Is there a women’s view on guns? The organizers of the massive Women's March — which took place the day after President Trump's inauguration — are holding a protest against the National Rifle Association on Friday. After a 2.6 million strong turnout in January, they have high expectations to live up to.
But Donald Trump received a respectable 42 percent of the women’s vote, so it’s hard to say that there is “a women’s view” on guns.
According to an Investor’s Business Daily/TIPP poll from early last year, 49 percent of married women say that they or someone in their home owns a gun. A new PEW survey shows that 40 percent of women generally live in a home with a gun, and that almost a quarter of women personally own a gun. But even for those women who don’t own a gun, 45 percent say that they could see themselves as owning one at some point.
Among female gun owners, 71 percent told PEW that they own a gun for protection, 40 percent say that all or most of their friends own guns, and 29 percent say they keep a loaded gun that is always easily accessible.
According to a poll from early last year, 49 percent of married women say that they or someone in their home owns a gun. A new PEW survey shows that 40 percent of women generally live in a home with a gun, and that almost a quarter of women personally own a gun.
A 2014 PEW poll found that women view gun ownership positively. By a 51 to 43 percent margin they said that gun ownership is more likely to protect people from being crime victims than it is to put people’s safety at risk. Women were more supportive of gun control than men were (54 percent for women and 37 percent for men), but women are also much more likely than men to cite violence in television and movies as contributing at least a fair amount to gun violence (64 percent vs 46 percent). They were also far more likely to cite violence in video games as a contributing factor (70 percent vs 49 percent).
So why aren’t these women marching today against violence in media and video games? There is much more of a “women’s view” on that issue than on gun control.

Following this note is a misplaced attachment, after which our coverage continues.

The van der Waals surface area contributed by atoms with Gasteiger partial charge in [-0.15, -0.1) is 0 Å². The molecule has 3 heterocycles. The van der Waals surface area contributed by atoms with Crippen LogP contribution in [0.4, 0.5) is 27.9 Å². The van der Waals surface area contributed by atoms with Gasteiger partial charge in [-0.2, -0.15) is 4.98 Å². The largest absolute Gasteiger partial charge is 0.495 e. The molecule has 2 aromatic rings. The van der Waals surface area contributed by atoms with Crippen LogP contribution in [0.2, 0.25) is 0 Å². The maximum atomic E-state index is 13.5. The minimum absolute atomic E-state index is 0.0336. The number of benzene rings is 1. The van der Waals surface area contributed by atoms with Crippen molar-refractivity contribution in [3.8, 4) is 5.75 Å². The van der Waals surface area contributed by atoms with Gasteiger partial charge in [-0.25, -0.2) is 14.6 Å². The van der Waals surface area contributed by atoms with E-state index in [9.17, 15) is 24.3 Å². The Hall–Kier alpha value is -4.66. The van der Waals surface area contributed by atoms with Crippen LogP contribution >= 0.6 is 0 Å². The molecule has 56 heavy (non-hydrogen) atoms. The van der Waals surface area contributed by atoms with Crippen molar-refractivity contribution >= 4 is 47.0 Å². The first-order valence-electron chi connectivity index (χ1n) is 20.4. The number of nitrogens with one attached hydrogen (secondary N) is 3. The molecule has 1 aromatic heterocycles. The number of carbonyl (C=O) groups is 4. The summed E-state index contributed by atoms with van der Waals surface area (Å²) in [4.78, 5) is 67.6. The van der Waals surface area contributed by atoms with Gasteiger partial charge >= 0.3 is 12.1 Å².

Polls likely understate women’s gun ownership rates. Surveys consistently show that married women are less likely than married men to tell pollsters that their household has guns. One can only speculate that women are more reluctant or embarrassed to tell strangers how they protect their family or simply that they are more embarrassed to say that they own guns.
There is scant “hard data” on gun ownership, but we do have numbers on concealed handgun permits. In 2016, women made up 36 percent of permit holders in the 14 states that provide data by gender. In the eight states that had data by gender from 2012 to 2016, there was a 326 percent faster increase in permits among women than among men.
Research, such as mine, has consistently shown that women benefit much more from having guns for protection than men. The reason is simple: when a male criminal attacks a female victim there is a much larger strength differential than when a male attacks another male. The presence of a gun represents a much bigger difference in a woman’s ability to defend herself than it does for a man.
Too often when women are faced with the threat of violence the advice is to move, change jobs, or hide. The National Crime Victimization Survey shows that using mace or other methods of protection are simply not as successful as using a gun.
There have been systematic efforts to scare women in particular by exaggerating the risks of having guns in the home. For example, the march makes direct references to the risks of guns in the home, but, in 2015, with around 50 percent of married couples owning guns, there were just 48 accidental gun deaths for the 61 million children under age 15. And around half of those are caused by adult males with criminal backgrounds accidentally firing their guns. While one accidental death is one too many, there are other much greater risks in the home that these marchers might want to concentrate on.
There have been other recent attempts to protest the NRA. In April, Michael Bloomberg’s Everytown was able to bring in just 75-100 people to protest the National Rifle Association’s Annual Meetings in Atlanta. The NRA event had about 80,000 participants.
Women’s March co-president Tamika D. Mallory announced that the NRA was picked for demonstrations because of a video by an NRA spokeswoman Dana Loesch. Mallory called the video “irresponsible and dangerous propaganda” that “suggests armed violence against communities of color, progressives and anyone who does not agree with this Administration's policies.”
Yet it’s ironic that the Women’s March is upset by a video by a woman, one that actually just calls out left-wingers who engaged in violent demonstrations and who tried to silence their political opponents. Loesch called on police to be allowed to do their job and protect people from the violence.
People can protest anything they want. But calling a demonstration by both women and men a “women’s march,” especially when women are quite divided on the issue, seems just a bit of an overreach. As Dana Loesch says, they might want to rename the march as the “Some Women’s March.”